Holden has offered an insight into the future of in-car technology with a workshop to support the introduction of the Holden Volt long range electric car.
The workshop was hosted by Holden Chairman and Managing Director, Mike Devereux and showcases parent company GM’s global developments in car safety and infotainment.
Mr Devereux said the long range Holden Volt gave drivers a chance to own the car of the future today.The Volt, which goes on sale in Australia in November, can recharge in less than six hours via a regular household outlet (10A charge) and costs as little as $2.50 for a full charge.
“Volt is a very exciting car as it offers owners a unique driving experience. From its award-winning advanced technology propulsion to its cutting edge infotainment system and all-new active safety features, Volt is a showcase of what is to come from cars in the future. But it will be available for Australian drivers to own before the end of the year,” said Mr Devereux.
Holden reported new advanced active safety features, including Lane Departure Warning and Forward Collision Alert, will be offered for the first time in a Holden, making Volt one of the safest vehicles on the road.
‘Volt’s Lane Departure Warning helps to modify collision risks that may arise when drivers stray over lane markings unintentionally, or depart a lane without signalling first. The system uses a windscreen-mounted digital camera that looks for lane markings to provide lane departure alerts over a certain speed.
The Forward Collision Alert system uses the same windscreen-mounted camera for lane departure warnings to detect slow or stationary traffic in front of the vehicle. The system looks for vehicles ahead and warns drivers if they are following another vehicle too closely.’ (Holden)
Additionally Volt offers many of the features expected by today’s car buyer, including voice recognition and Bluetooth®, DVD playback (while stationary), MP3 plug and play functionality, USB input with iPod® compatibility, 30GB inbuilt hard drive and Premium low energy Bose® audio system.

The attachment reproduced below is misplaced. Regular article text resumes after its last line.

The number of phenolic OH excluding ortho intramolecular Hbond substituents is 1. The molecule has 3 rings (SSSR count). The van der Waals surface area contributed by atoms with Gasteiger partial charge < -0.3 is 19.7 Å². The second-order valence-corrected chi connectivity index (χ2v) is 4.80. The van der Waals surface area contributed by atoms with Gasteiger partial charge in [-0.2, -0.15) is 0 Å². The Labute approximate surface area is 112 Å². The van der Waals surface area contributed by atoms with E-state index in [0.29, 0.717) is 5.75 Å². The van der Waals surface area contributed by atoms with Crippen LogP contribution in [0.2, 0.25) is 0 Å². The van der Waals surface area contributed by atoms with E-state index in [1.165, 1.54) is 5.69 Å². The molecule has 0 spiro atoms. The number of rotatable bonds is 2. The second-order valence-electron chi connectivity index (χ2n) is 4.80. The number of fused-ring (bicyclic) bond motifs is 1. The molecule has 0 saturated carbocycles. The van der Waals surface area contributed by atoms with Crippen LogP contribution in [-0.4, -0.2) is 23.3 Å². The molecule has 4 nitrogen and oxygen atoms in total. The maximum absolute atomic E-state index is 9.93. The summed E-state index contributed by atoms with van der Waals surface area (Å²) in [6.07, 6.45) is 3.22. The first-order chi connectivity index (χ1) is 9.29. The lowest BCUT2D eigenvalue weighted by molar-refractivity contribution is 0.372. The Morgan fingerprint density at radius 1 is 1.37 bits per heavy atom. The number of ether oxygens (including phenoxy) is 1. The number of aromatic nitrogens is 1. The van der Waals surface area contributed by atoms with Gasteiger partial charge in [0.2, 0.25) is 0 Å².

GM Senior Manager for Infotainment Program Management, Kathleen McMahon said that these were features increasing number of consumers were expecting to see in vehicles.
“We’ve seen a rapid change in the way drivers expect to be able to interact with the vehicles and it has been driven to a large extent by the explosion in usage of smartphones and the accessibility of 3G and now 4G mobile networks,” said Mrs McMahon.
GM’s Executive Director for Electrical Systems, Kristen Siemen, shared details on new safety technology as well as GM’s work on early autonomous vehicles.
“There are many important technologies under development on the way to our vision to build vehicles that don’t crash and ultimately vehicles that can drive themselves. The building blocks toward that vision are systems like Electronic Stability Control (ESC), which is now standard on Holden cars,” Kristen Siemen.
GM reported the company is participating in a 2800 vehicle pilot program in the city of Ann Arbor, Michigan. Using the same hardware piloted initially in a South Australian trial by UniSA and Cohda Wireless, more than 2800 cars, trucks and public transport vehicles have been fitted with integrated safety systems, vehicle awareness devices, aftermarket and retrofit safety devices. This will enable the vehicles to both communicate with each other and 73 lane-miles of roadway which has been fitted with transponder equipment.